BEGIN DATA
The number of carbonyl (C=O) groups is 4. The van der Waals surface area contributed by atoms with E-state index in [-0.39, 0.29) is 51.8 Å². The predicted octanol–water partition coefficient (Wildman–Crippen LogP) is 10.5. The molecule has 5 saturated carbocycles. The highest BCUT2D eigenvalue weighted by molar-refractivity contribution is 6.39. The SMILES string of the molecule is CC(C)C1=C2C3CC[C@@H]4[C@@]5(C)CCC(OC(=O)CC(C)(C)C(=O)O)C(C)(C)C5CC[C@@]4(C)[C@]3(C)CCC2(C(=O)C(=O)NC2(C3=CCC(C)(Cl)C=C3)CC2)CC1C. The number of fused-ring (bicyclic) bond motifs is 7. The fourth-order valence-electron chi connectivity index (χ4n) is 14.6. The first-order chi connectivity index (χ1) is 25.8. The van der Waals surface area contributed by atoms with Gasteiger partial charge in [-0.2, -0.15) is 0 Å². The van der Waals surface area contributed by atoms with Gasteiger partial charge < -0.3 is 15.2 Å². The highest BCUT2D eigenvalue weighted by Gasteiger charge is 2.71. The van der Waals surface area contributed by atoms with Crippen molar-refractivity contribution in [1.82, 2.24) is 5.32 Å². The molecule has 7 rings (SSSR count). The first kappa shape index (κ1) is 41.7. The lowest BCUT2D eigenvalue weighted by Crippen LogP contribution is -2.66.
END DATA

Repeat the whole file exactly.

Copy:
The number of carbonyl (C=O) groups is 4. The van der Waals surface area contributed by atoms with E-state index in [-0.39, 0.29) is 51.8 Å². The predicted octanol–water partition coefficient (Wildman–Crippen LogP) is 10.5. The molecule has 5 saturated carbocycles. The highest BCUT2D eigenvalue weighted by molar-refractivity contribution is 6.39. The SMILES string of the molecule is CC(C)C1=C2C3CC[C@@H]4[C@@]5(C)CCC(OC(=O)CC(C)(C)C(=O)O)C(C)(C)C5CC[C@@]4(C)[C@]3(C)CCC2(C(=O)C(=O)NC2(C3=CCC(C)(Cl)C=C3)CC2)CC1C. The number of fused-ring (bicyclic) bond motifs is 7. The fourth-order valence-electron chi connectivity index (χ4n) is 14.6. The first-order chi connectivity index (χ1) is 25.8. The van der Waals surface area contributed by atoms with Gasteiger partial charge in [-0.2, -0.15) is 0 Å². The van der Waals surface area contributed by atoms with Gasteiger partial charge < -0.3 is 15.2 Å². The highest BCUT2D eigenvalue weighted by Gasteiger charge is 2.71. The van der Waals surface area contributed by atoms with Crippen molar-refractivity contribution in [1.82, 2.24) is 5.32 Å². The molecule has 7 rings (SSSR count). The first kappa shape index (κ1) is 41.7. The lowest BCUT2D eigenvalue weighted by Crippen LogP contribution is -2.66.